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1. DMSP-OLS intercalibration (10 min)

As described in Introduction to nighttime light data (20 min), the DMSP-OLS sensors lacked on-board calibration, so there are noticeable variations from satellite to satellite. In order to adequately compare nighttime lights data across satellites, they must be calibrated.

In this exercise, we’re going to calibrate DMSP-OLS data based on a method established by Elvidge et al. (2009) [EZB+09].

Our tasks in this exercise:

  1. Review the calibration coefficients and formula used by Elvidge

  2. Apply calibration steps to a single annual composite: 1996

  3. Compare the differences between calibrated and non-calibrated images with a plot.

  4. Create a function that dynamically applies the calibration to a given DMSP-OLS image.

This notebook requires access to this file "Elvidge_DMSP_intercalib_coef.csv". If you have cloned and downloaded this repo, then you will have this file in the "/files/" sub-folder of this repo and should not have to do anything more. However, if you did not download this repo, but only downloaded this notebook. OR if you are using a Google Colab instance, then you will need to make sure that you have saved "Elvidge_DMSP_intercalib_coef.csv" and you are pointing the variable "coef" to the location where you saved the file.

1.1. Review the calibration coefficients and formula

The initial paper cited outlines the steps the authors took, if you’re interested in the details [EZB+09]. What’s important for our purposes here, is that they derived a set of coefficients that, when applied to each satellite in the DMSP series, corrects for the sensor variation and allows us to more accurately compare data.

These coefficients map to the formula: \(X' = C_{0} + C_{1}*X + C_{2}*X^{2}\)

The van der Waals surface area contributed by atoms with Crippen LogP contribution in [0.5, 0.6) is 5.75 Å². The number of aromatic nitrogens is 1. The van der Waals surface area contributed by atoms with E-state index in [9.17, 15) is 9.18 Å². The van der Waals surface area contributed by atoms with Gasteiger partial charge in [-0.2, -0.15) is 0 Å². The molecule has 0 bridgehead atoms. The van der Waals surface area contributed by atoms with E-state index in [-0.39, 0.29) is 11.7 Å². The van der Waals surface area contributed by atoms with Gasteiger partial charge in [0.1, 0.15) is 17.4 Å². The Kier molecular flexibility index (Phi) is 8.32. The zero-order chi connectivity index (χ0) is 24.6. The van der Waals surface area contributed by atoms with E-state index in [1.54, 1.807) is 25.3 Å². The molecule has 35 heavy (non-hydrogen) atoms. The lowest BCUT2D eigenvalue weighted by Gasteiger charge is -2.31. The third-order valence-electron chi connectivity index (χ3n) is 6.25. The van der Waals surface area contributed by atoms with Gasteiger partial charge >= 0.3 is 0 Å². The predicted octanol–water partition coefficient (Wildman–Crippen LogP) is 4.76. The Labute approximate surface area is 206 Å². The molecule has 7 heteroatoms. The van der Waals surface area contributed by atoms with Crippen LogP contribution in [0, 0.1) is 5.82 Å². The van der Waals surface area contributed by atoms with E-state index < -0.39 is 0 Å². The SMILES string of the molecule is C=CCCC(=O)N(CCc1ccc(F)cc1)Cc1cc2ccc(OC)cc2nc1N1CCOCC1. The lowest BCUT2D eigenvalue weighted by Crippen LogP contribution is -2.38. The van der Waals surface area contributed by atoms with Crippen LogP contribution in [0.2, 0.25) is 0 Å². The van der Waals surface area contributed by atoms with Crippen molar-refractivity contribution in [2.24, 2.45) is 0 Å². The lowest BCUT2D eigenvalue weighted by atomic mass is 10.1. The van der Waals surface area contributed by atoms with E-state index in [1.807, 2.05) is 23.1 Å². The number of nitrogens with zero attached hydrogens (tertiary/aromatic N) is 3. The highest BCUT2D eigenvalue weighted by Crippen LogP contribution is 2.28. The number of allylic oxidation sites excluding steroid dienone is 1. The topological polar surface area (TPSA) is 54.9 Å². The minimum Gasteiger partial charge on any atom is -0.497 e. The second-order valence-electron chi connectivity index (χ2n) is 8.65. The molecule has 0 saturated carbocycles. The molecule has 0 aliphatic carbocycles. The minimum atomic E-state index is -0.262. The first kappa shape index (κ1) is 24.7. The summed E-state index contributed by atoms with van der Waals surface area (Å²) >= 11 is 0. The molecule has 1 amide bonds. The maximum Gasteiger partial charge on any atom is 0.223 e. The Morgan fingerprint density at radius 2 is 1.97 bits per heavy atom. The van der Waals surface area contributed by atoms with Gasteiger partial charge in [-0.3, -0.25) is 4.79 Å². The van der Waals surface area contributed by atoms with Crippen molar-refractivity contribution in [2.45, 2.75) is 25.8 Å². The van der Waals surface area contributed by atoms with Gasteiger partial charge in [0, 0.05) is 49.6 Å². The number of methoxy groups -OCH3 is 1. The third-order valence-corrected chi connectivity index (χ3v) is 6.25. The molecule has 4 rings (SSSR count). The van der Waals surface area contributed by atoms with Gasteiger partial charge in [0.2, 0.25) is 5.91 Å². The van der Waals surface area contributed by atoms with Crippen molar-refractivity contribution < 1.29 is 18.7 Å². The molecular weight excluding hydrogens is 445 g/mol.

• X: the input image, represented as a 2-dimensional matrix (recall these images are panchromatic so there is only one channel of light)

  • \(C_{0}, C_{1}, C_{2}\): the calibration coefficients that are assigned to each satellite

  • X’: the calibrated image

The initial paper was written in 2009, even though DMSP-OLS data for several years after that are available publicly. We can get a more recent series of coefficients, through 2012, here (using the same method as the original 2009 paper):


Fig. 1.12 DMSP-OLS intercalibration [JHL+17]

Note: this method is fine for purposes of this tutorial, but it’s worth mentioning that there are several other methods to conduct this calibration as well. As you will see, no calibration is 100% perfect.

1.2. Apply calibration to a single annual composite: 1996

1.2.1. Initialize object and visualization

As previous tutorials, we’ll initialize a geemap object, get the DMSP-OLS 1996 composite and visualize it.

For this exercise, we’ll use the “stable_lights” band.

import pandas as pd

# reminder that if you are installing libraries in a Google Colab instance you will be prompted to restart your kernal

    import geemap, ee
    import seaborn as sns
    import matplotlib.pyplot as plt
except ModuleNotFoundError:
    if 'google.colab' in str(get_ipython()):
        print("package not found, installing w/ pip in Google Colab...")
        !pip install geemap seaborn matplotlib
        print("package not found, installing w/ conda...")
        !conda install mamba -c conda-forge -y
        !mamba install geemap -c conda-forge -y
        !conda install seaborn matplotlib -y
    import geemap, ee
    import seaborn as sns
    import matplotlib.pyplot as plt
except Exception as e: